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Haitians Commemorate Day Of The Dead With Voodoo

posted 1 Nov 2013, 17:40 by Mpelembe   [ updated 1 Nov 2013, 17:41 ]

Voodoo, bones and rum mark Haiti's Day of the Dead celebrations.

 PORT-AU-PRINCEHAITI (NOVEMBER 01, 2013) (REUTERS) -  Haitians congregated on Port-au-Prince's National Cemetery on Friday (November 01) to spend time with their deceased loved ones and remember them during Day of the Dead celebrations.

Cemetery visitors paid tribute to the dead by offering them their favourite food and remember their vices -- local rum and cane syrup -- to entice them to return home for a visit.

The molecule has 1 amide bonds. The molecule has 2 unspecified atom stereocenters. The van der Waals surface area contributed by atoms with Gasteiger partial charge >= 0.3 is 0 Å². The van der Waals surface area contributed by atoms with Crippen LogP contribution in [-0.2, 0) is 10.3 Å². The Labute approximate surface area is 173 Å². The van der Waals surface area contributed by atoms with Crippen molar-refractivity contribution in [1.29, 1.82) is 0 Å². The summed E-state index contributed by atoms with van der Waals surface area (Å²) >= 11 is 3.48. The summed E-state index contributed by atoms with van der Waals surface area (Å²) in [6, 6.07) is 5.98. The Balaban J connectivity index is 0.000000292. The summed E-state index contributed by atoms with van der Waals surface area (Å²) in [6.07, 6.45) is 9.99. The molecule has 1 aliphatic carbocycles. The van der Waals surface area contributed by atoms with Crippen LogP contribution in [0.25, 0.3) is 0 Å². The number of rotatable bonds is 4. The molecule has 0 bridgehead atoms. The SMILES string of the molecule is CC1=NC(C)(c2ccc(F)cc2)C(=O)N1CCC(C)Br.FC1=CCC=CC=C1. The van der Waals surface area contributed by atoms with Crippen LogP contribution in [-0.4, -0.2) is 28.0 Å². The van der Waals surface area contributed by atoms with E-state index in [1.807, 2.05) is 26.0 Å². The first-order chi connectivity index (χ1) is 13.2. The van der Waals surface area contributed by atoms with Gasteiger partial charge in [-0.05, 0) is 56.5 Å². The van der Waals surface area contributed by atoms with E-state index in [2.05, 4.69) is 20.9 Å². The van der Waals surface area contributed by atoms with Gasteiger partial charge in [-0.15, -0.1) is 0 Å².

Voodoo believers at the Port-au-Prince Cemetery honoured the god of the dead Gede, also known as Baron Samdi or Baron Saturday. There, they prayed at the cross Baron for good health and fortune. Haitians also played music and laid their offerings before the tombstones.

Although celebrated across Latin America and the Caribbean, Haitians have given their Day of the Dead celebration a voodoo twist with voodoo practitioners heading ceremonies to honour their ancestors, complete with bones, rum and a black cross.

The ceremony has become an international drawcard for curious tourists as Haitilooks to rebuild its tourism industry.

"This is a very important day for the Haitian culture and the entire nation. We are the example for tourists who are in our country to see what we have to offer," said voodoo practitioner, Junior Joseph.

Voodoo came to Haiti with the slaves imported from Africa and has thrived, embedding itself into the everyday life of Haitians.